CONTINENTAL Apothecary Café & Wine Bar 4800 Burnet Rd. (512) 371 1600 This charming new café and wine bar has quickly become a multi-purpose destination for lucky Rosedale residents. Bess Bistro on Pecan 500 W. 6th St. (512) 477 2377 A French bistro with a southern Cajun flair. The menu offers an eclectic choice of well-prepared European and American favorites like Creole Shrimp Bess, Steak Frites, and the wildly popular Tuesday-only special, Chicken Pot Pie.
Dining Bistro 88 2712 Bee Cave Rd. (512) 328 8888 4404 W. William Cannon Dr. (512) 899 0488 Owner/chef Jeff Liu presents an inventive, playful menu. Try the steamed Canadian blue mussels in a light tomato sauce. Gorgeous sashimi plates. Blue Dahlia Bistro 1115 E. 11th St. (512) 542 9542 A European-style bistro on Austin’s eastside, the Blue Dahlia serves cheese plates paired with wines, openfaced tartines, as well as salads and soups at large family-style tables inside and smaller café tables on the front and back patios. Crú Wine Bar 11410 Century Oaks Ter., Ste. 104 (512) 339 9463 238 W. 2nd St. (512) 472 9463 A sophisticated crowd gathers over elegant small plates at this charming Domain stand out, boasting over 300 wine selections perfect for pairing. Daily Grill 11506 Century Oaks Ter. Ste. 100 (512) 836 4200 With the varied menu and the multiple television screens, the Daily Grill is sure to please all sports fans. Driskill Grill 604 Brazos St. (512) 391 7162 Retaining its dark, intimate feel. Inventive, rich American fare. A five star experience.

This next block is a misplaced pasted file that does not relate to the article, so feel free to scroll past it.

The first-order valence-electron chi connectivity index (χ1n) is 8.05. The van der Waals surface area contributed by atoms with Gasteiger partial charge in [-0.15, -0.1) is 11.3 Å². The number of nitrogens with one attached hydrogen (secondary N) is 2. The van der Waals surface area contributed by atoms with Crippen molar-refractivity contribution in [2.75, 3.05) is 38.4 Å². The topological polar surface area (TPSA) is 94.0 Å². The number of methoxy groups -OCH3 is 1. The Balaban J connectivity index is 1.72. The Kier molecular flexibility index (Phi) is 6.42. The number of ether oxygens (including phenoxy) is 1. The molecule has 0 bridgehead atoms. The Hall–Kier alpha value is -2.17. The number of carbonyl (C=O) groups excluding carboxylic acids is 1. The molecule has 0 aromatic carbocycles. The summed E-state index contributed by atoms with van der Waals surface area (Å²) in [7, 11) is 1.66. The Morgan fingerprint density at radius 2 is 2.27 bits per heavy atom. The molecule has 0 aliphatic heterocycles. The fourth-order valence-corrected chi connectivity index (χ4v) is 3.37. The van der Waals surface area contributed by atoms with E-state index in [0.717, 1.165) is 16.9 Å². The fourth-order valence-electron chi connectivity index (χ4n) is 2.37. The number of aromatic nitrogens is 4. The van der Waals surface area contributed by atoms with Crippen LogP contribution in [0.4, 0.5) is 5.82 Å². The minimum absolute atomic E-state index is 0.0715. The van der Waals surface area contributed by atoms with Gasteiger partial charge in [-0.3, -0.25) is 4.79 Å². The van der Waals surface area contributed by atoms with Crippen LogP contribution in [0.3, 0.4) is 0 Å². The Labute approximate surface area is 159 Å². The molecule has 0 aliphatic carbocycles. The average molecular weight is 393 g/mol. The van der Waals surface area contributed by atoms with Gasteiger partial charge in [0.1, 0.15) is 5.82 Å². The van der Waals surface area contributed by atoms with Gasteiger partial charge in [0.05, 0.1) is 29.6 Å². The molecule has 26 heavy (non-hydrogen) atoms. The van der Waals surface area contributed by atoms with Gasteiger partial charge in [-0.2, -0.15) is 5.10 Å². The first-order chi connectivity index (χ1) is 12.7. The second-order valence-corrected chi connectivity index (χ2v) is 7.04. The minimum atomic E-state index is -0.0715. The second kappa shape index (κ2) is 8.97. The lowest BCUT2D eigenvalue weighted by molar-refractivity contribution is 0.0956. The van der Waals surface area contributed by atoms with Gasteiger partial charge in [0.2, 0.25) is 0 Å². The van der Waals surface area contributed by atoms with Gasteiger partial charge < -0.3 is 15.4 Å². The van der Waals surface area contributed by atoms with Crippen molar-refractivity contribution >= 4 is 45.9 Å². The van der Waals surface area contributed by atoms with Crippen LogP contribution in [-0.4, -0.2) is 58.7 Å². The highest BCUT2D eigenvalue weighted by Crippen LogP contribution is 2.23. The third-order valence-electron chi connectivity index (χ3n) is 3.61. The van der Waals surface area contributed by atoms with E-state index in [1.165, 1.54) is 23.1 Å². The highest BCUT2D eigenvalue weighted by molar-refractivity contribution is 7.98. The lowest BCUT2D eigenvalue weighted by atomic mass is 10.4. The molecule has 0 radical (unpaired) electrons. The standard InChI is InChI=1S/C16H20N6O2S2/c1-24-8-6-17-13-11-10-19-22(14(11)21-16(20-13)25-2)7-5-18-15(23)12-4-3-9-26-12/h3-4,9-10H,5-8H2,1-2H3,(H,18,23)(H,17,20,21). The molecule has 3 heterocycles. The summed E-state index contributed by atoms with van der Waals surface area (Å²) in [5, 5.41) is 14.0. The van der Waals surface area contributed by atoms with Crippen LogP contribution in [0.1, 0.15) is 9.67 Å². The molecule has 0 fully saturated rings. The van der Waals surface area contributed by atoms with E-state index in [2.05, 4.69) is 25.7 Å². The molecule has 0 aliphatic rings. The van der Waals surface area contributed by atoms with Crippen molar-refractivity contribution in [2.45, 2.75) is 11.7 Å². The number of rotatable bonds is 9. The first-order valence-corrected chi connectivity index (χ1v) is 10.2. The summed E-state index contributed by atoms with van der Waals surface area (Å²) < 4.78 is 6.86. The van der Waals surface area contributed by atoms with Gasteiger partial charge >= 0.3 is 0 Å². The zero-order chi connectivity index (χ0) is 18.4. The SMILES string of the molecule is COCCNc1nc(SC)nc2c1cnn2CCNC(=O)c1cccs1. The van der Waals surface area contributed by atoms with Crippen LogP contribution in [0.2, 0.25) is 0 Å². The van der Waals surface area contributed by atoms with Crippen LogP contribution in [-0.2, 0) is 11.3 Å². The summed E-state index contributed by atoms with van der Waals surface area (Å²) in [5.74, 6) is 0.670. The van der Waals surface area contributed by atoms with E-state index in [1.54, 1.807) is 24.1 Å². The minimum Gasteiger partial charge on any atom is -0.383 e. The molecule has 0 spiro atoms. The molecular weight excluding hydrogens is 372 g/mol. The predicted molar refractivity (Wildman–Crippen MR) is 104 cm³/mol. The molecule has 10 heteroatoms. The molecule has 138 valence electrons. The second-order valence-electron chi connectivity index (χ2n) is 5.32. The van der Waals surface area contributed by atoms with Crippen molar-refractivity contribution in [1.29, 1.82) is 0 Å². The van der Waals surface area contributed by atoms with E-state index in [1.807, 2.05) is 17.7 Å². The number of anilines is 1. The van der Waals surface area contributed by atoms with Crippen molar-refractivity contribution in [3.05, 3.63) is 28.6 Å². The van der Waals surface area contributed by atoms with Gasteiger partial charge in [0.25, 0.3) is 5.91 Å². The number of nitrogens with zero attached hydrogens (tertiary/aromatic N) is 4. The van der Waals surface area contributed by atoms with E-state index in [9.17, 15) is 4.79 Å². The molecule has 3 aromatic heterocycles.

East Side Show Room 1100 E. 6th St. (512) 467 4280 Delicious vintage cocktails served up with loads of local options. Warm, eccentric space with unique design and people watching opportunities. Fabi and Rosi 509 Hearn St. (512) 236 0642 A charming eatery in the ‘so Austin’ Deep Eddy ‘hood. A husband and wife team cook up European style dishes like pork schnitzel and paella. FINO Restaurant Patio & Bar 2905 San Gabriel St. (512) 474 2905 Emmett and Lisa Fox’s baby. Mediterranean bites and plates for sharing. Lovely patio and fun all day menu. Olive and cheese plates. Great wine list. Flip Happy Crepes 401 Jessie St. (512) 552 9034 Housed in a charming vintage trailer, this spot off Barton Springs Road delivers warm crepes to a hungry crowd. Green Pastures Restaurant 811 W. Live Oak St. (512) 444 4747 An event center as much as a restaurant, Green Pastures is an Austin ancestral estate open for lunch, dinner, and serving a Sunday brunch buffet. Jaspers 11506 Century Oaks Ter., Ste. 128 (512) 834 4111 Beat the heat in Jasper’s modern Zen-like interior or